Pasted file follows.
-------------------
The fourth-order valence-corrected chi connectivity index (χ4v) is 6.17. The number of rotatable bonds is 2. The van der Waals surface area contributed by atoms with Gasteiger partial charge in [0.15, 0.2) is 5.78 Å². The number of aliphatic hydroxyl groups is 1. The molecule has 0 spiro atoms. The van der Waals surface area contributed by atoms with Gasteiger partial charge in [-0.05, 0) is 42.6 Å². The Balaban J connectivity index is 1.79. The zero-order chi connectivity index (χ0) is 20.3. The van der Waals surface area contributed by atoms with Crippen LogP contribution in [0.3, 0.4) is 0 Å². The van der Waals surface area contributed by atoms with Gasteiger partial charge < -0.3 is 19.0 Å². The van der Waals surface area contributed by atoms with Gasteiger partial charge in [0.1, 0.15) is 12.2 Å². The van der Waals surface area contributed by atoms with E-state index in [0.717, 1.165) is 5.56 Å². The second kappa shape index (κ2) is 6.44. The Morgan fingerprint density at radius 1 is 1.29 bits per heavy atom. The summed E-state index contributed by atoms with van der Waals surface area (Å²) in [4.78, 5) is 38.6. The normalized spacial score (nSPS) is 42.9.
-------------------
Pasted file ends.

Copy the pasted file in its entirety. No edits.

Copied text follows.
The fourth-order valence-corrected chi connectivity index (χ4v) is 6.17. The number of rotatable bonds is 2. The van der Waals surface area contributed by atoms with Gasteiger partial charge in [0.15, 0.2) is 5.78 Å². The number of aliphatic hydroxyl groups is 1. The molecule has 0 spiro atoms. The van der Waals surface area contributed by atoms with Gasteiger partial charge in [-0.05, 0) is 42.6 Å². The Balaban J connectivity index is 1.79. The zero-order chi connectivity index (χ0) is 20.3. The van der Waals surface area contributed by atoms with Crippen LogP contribution in [0.3, 0.4) is 0 Å². The van der Waals surface area contributed by atoms with Gasteiger partial charge < -0.3 is 19.0 Å². The van der Waals surface area contributed by atoms with Gasteiger partial charge in [0.1, 0.15) is 12.2 Å². The van der Waals surface area contributed by atoms with E-state index in [0.717, 1.165) is 5.56 Å². The second kappa shape index (κ2) is 6.44. The Morgan fingerprint density at radius 1 is 1.29 bits per heavy atom. The summed E-state index contributed by atoms with van der Waals surface area (Å²) in [4.78, 5) is 38.6. The normalized spacial score (nSPS) is 42.9.